In addition, he is survived by his sister-in-law Judith Giles of Portsmouth, New Hampshire, niece Paula Johnson of Lyman, Maine, and nephews Fredrick of Wilmington, North Carolina, Michael, and William, both of Portsmouth.
Leonard was raised in Canterbury New Hampshire, educated in a one-room elementary school in Canterbury Center where his father owned and operated the general store and served as postmaster. He attended Concord High School and graduated from Kimball Union Academy after sitting out a year from back surgery.
During summers he worked as a camp counselor and for his Uncle Leonard on his farm in Northwood, New Hampshire. He graduated from Norwich University in 1959 as a second lieutenant in the armored division. While there he was a member of Sigma Phi Epsilon and played football and baseball. He met his wife, Joanne Kelty, in Montpelier. They were married at St. Frances Xavier Catholic Church in Winooski on September 12, 1959.
After living in Dracut, Massachusetts, he served as a U.S. Army tank platoon leader in Munich, Germany. He was an on-duty officer when the Berlin Wall was constructed in August 1961. Leonard maintained his military status as a reservist, achieving rank of lieutenant colonel, until 1987. On July 8, 1988, he was awarded The Meritorious Service Medal by the Secretary of the Army.
In 1962 he opened LL Giles Groceries, Footwear, Ready to Wear general store on Main Street in Barton, where his motto was, “If we don’t have it, you don’t need it.” As a member of St. Paul’s Parish, he served on the Parish Council, St. Paul’s school board and was a member of the Knights of Columbus. While in Barton he enjoyed summer Sundays with his family at Crystal Lake State Park and during the winter months he often would take his family to Burke Mountain or Jay Peak for a fun day of skiing. An avid outdoorsman, he also enjoyed hunting in Orleans County and brook trout fishing with his children.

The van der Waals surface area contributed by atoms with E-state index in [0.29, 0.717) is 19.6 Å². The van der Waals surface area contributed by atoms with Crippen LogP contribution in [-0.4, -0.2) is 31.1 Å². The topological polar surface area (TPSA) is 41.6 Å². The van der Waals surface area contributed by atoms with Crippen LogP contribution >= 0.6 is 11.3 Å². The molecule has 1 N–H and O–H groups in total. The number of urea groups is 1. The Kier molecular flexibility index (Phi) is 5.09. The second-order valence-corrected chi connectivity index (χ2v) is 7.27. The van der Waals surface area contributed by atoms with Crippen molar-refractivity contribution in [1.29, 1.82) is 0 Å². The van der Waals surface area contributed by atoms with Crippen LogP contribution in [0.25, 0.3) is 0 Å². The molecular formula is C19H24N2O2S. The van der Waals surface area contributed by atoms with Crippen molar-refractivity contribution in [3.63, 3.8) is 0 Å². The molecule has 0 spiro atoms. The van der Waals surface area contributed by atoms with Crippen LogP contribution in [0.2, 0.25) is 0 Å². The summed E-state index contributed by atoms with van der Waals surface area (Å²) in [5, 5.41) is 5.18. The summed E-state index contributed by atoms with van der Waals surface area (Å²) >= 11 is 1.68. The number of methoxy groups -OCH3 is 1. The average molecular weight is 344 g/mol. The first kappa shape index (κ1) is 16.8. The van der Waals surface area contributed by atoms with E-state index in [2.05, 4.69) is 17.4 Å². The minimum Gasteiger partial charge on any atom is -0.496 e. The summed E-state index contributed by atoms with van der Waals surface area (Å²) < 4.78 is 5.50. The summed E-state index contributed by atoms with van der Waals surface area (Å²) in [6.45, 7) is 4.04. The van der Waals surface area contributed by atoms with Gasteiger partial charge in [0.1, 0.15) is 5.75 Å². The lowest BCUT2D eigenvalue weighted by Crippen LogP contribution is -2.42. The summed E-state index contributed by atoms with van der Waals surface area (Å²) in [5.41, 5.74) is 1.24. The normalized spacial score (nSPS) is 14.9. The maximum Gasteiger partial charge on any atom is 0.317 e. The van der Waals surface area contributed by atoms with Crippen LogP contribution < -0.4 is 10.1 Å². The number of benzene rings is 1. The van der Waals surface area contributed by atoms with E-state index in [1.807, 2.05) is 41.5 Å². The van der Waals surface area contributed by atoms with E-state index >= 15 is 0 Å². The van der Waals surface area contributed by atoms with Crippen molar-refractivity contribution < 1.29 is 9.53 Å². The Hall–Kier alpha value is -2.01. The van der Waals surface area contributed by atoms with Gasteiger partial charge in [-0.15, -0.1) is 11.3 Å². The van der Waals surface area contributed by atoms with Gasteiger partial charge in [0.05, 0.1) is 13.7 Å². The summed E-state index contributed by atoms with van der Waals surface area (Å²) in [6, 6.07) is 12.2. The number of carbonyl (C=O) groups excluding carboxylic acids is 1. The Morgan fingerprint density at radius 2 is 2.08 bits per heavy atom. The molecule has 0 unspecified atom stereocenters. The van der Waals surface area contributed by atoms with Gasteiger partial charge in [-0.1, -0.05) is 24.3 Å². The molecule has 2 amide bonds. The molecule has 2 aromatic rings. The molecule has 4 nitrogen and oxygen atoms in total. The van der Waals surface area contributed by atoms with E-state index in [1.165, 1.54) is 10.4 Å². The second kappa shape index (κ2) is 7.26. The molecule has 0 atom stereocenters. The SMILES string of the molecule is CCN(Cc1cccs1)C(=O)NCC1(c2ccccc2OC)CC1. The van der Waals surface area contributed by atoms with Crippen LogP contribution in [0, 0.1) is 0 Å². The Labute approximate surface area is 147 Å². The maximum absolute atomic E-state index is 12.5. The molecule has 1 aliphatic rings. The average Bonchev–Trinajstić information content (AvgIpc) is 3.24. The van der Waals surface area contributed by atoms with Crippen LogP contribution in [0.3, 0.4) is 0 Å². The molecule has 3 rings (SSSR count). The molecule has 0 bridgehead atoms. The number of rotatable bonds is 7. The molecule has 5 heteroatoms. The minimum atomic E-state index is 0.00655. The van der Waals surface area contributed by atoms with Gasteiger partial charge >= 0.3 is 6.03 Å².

In 1977 the family moved to Burlington’s North End. He was employed by AR Goyette and then started a new business, Leonard’s Wholesale, which he owned and operated for 30 years until retirement in 2018.
A member of St. Mark’s Parish and the Faithful Navigator of the fourth-degree assembly, Leonard enjoyed faith-filled projects and the bowling league. He was a candidate for Ward 4 city councilor and served on the Burlington zoning board of adjustment until 1994. In 2006 he moved to South Burlington and was a member of St. John Vianney Council 7525 and Degoesbriand Assembly 1148 as its treasurer. A lifelong Republican, he served as treasurer of the South Burlington Republican committee.
Visiting hours were held on Friday, July 29, at the Ready Funeral & Cremation Service South Chapel, in Burlington.
A Mass of Christian Burial was celebrated on Saturday, July 30, at St. John Vianney Church, in South Burlington. Burial followed in Resurrection Park Cemetery.
To send online condolences to his family please visit www.readyfuneral.com.
Penny (Curtis) Wheeler